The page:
Media: How different will level 3 look this time around compared to what it did three weeks ago, those two days that we were in level 3?

PM: Obviously, it was brief. We’ve got very broad parameters that people will already see in the public domain. Tomorrow, we’ll be giving a lot more detail around that, but it will still require us to continue to reduce down our contact with one another.

Media: You mentioned in your opening remarks that the numbers in the clusters had gone up because people had moved out of that unknown category. What is that unknown category at now? Is it reducing quite a lot, and is it taking quite a bit of time to contact trace those people in particular?

Dr Ashley Bloomfield: So the proportion that is unknown is down to 10 percent. So just over a week ago, it was 18 percent of cases. But that’s 10 percent of all cases right from the start. What I’m really interested in is, in the ones that have happened in the last two weeks and that happen over this coming week, what are the proportion where it’s unknown and we can’t link them to existing clusters and cases. So I think it’s that proportion that is the most relevant, and as soon as I’ve got some data on that, I will share that.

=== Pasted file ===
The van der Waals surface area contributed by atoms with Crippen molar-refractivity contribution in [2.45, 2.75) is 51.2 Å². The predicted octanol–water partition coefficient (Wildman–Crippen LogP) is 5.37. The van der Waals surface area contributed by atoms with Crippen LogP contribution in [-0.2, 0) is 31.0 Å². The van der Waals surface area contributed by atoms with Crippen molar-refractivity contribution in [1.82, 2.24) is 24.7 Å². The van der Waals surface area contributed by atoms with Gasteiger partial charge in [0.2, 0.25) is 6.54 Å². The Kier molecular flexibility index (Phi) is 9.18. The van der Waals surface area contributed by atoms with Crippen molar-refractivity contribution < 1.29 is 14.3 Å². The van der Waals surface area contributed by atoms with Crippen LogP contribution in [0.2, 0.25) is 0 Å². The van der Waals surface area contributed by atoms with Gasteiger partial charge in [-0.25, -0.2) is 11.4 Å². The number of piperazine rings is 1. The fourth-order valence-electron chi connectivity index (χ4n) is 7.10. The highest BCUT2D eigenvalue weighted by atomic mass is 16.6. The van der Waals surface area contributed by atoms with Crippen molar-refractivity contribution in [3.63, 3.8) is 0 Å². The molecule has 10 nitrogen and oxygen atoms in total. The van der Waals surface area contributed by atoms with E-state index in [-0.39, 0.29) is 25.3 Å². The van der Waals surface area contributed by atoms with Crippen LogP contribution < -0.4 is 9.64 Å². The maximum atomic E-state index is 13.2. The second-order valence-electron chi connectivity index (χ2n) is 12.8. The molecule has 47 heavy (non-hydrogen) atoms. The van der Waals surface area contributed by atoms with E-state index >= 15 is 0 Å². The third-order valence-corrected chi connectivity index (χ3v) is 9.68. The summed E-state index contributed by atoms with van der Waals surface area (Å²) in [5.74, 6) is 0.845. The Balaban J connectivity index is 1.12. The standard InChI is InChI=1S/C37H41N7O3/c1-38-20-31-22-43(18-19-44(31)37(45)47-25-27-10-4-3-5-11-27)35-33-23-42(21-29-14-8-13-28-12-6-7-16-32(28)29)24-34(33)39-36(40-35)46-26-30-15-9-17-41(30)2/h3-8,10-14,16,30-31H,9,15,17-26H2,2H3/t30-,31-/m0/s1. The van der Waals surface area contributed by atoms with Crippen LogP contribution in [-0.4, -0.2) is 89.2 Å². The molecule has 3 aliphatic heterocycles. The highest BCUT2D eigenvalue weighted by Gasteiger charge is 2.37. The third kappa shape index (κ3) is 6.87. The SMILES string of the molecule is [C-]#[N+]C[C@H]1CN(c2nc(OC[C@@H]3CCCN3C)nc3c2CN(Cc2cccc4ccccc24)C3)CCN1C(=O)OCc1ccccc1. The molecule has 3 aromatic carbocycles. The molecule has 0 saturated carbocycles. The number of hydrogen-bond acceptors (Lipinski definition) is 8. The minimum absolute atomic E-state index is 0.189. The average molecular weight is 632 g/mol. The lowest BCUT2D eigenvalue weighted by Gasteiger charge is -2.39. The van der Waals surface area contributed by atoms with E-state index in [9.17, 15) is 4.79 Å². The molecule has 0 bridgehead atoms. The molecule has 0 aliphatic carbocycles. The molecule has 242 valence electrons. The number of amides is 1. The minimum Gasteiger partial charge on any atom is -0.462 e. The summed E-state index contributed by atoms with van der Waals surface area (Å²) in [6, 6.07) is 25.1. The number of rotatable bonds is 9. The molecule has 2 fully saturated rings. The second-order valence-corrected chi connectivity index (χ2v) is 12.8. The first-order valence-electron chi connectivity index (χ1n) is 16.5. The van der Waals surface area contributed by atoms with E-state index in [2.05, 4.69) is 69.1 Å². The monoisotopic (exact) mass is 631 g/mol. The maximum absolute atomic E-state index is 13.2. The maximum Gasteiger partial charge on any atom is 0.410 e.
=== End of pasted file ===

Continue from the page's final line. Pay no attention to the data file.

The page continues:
Media: So in terms of that 10 percent, though, are there some cases in there that have been so long now that you just may never actually be able to?

Dr Ashley Bloomfield: Correct.

PM: But I think it’s a good point to make, differentiating for those cases that were, for instance, well over two weeks ago versus those that are in the last two weeks, because lockdown helps us reduce down the chances of transmission of those unknowns elsewhere, but if we have it in these last two weeks, that’s what we really need to pay attention to. I believe that, of the 20 cases today, 19 of them have been linked to clusters, as I understand. So that gives you a sense that those numbers are smaller now, but important none the less.

Media: There are some scientists in New Zealand who are working, or want to work, on a cure for COVID-19, and they would like some Government help on this. What is your message to them? Is this something you would invest in? Some sort of local –

PM: My understanding is that Health is actually working with the WHO and the Health Research Council on responses to COVID. I’ll let Dr Bloomfield respond to that.

Dr Ashley Bloomfield: So just a quick comment: the Health Research Council has done a call for proposals, and I understand that they’ll be making announcements later this week on the research that has met their requirements and that they will be funding.